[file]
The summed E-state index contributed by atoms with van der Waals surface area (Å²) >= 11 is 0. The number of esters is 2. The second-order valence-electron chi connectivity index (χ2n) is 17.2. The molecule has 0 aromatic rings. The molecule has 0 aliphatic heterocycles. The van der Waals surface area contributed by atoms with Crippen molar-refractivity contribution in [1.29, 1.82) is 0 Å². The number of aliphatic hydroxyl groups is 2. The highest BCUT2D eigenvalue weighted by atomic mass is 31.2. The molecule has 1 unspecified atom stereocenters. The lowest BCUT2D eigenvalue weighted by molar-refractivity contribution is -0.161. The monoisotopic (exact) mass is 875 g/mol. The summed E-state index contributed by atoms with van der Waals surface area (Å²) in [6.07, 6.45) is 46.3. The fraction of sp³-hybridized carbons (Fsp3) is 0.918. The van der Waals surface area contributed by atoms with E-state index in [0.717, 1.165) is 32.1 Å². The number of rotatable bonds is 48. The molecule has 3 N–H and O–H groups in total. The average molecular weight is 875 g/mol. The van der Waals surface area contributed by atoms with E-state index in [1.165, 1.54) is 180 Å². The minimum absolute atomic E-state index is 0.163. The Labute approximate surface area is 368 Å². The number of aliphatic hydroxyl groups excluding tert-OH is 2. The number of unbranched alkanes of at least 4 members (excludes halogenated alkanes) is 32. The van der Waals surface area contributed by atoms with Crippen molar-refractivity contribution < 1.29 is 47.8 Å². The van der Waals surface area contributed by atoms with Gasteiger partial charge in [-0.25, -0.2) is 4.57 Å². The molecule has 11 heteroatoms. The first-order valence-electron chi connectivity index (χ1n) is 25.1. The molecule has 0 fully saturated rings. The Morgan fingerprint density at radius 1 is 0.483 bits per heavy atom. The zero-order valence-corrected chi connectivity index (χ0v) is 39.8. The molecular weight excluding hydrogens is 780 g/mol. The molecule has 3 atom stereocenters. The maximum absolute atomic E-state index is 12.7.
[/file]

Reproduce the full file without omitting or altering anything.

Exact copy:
The summed E-state index contributed by atoms with van der Waals surface area (Å²) >= 11 is 0. The number of esters is 2. The second-order valence-electron chi connectivity index (χ2n) is 17.2. The molecule has 0 aromatic rings. The molecule has 0 aliphatic heterocycles. The van der Waals surface area contributed by atoms with Crippen molar-refractivity contribution in [1.29, 1.82) is 0 Å². The number of aliphatic hydroxyl groups is 2. The highest BCUT2D eigenvalue weighted by atomic mass is 31.2. The molecule has 1 unspecified atom stereocenters. The lowest BCUT2D eigenvalue weighted by molar-refractivity contribution is -0.161. The monoisotopic (exact) mass is 875 g/mol. The summed E-state index contributed by atoms with van der Waals surface area (Å²) in [6.07, 6.45) is 46.3. The fraction of sp³-hybridized carbons (Fsp3) is 0.918. The van der Waals surface area contributed by atoms with E-state index in [0.717, 1.165) is 32.1 Å². The number of rotatable bonds is 48. The molecule has 3 N–H and O–H groups in total. The average molecular weight is 875 g/mol. The van der Waals surface area contributed by atoms with E-state index in [1.165, 1.54) is 180 Å². The minimum absolute atomic E-state index is 0.163. The Labute approximate surface area is 368 Å². The number of aliphatic hydroxyl groups excluding tert-OH is 2. The number of unbranched alkanes of at least 4 members (excludes halogenated alkanes) is 32. The van der Waals surface area contributed by atoms with Crippen molar-refractivity contribution < 1.29 is 47.8 Å². The van der Waals surface area contributed by atoms with Gasteiger partial charge in [-0.25, -0.2) is 4.57 Å². The molecule has 11 heteroatoms. The first-order valence-electron chi connectivity index (χ1n) is 25.1. The molecule has 0 fully saturated rings. The Morgan fingerprint density at radius 1 is 0.483 bits per heavy atom. The zero-order valence-corrected chi connectivity index (χ0v) is 39.8. The molecular weight excluding hydrogens is 780 g/mol. The molecule has 3 atom stereocenters. The maximum absolute atomic E-state index is 12.7.